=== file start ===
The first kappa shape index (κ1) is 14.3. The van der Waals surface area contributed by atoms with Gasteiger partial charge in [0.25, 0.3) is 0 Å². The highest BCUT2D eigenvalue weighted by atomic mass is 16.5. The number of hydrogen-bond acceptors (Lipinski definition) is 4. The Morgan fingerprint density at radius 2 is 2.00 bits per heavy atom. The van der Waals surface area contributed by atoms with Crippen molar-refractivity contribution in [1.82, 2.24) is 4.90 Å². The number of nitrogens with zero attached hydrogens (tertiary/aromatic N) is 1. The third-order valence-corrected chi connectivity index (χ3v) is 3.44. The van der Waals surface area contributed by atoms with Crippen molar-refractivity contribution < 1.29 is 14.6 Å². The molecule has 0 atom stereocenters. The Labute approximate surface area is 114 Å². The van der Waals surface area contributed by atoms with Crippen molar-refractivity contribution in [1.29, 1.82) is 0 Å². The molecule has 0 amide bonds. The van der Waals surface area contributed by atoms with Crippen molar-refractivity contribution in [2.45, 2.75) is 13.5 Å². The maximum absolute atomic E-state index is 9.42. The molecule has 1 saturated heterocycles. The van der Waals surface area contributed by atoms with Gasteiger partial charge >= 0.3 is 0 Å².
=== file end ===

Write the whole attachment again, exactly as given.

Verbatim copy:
The first kappa shape index (κ1) is 14.3. The van der Waals surface area contributed by atoms with Gasteiger partial charge in [0.25, 0.3) is 0 Å². The highest BCUT2D eigenvalue weighted by atomic mass is 16.5. The number of hydrogen-bond acceptors (Lipinski definition) is 4. The Morgan fingerprint density at radius 2 is 2.00 bits per heavy atom. The van der Waals surface area contributed by atoms with Crippen molar-refractivity contribution in [1.82, 2.24) is 4.90 Å². The number of nitrogens with zero attached hydrogens (tertiary/aromatic N) is 1. The third-order valence-corrected chi connectivity index (χ3v) is 3.44. The van der Waals surface area contributed by atoms with Crippen molar-refractivity contribution < 1.29 is 14.6 Å². The molecule has 0 atom stereocenters. The Labute approximate surface area is 114 Å². The van der Waals surface area contributed by atoms with Crippen molar-refractivity contribution in [1.29, 1.82) is 0 Å². The molecule has 0 amide bonds. The van der Waals surface area contributed by atoms with Crippen molar-refractivity contribution in [2.45, 2.75) is 13.5 Å². The maximum absolute atomic E-state index is 9.42. The molecule has 1 saturated heterocycles. The van der Waals surface area contributed by atoms with Gasteiger partial charge >= 0.3 is 0 Å².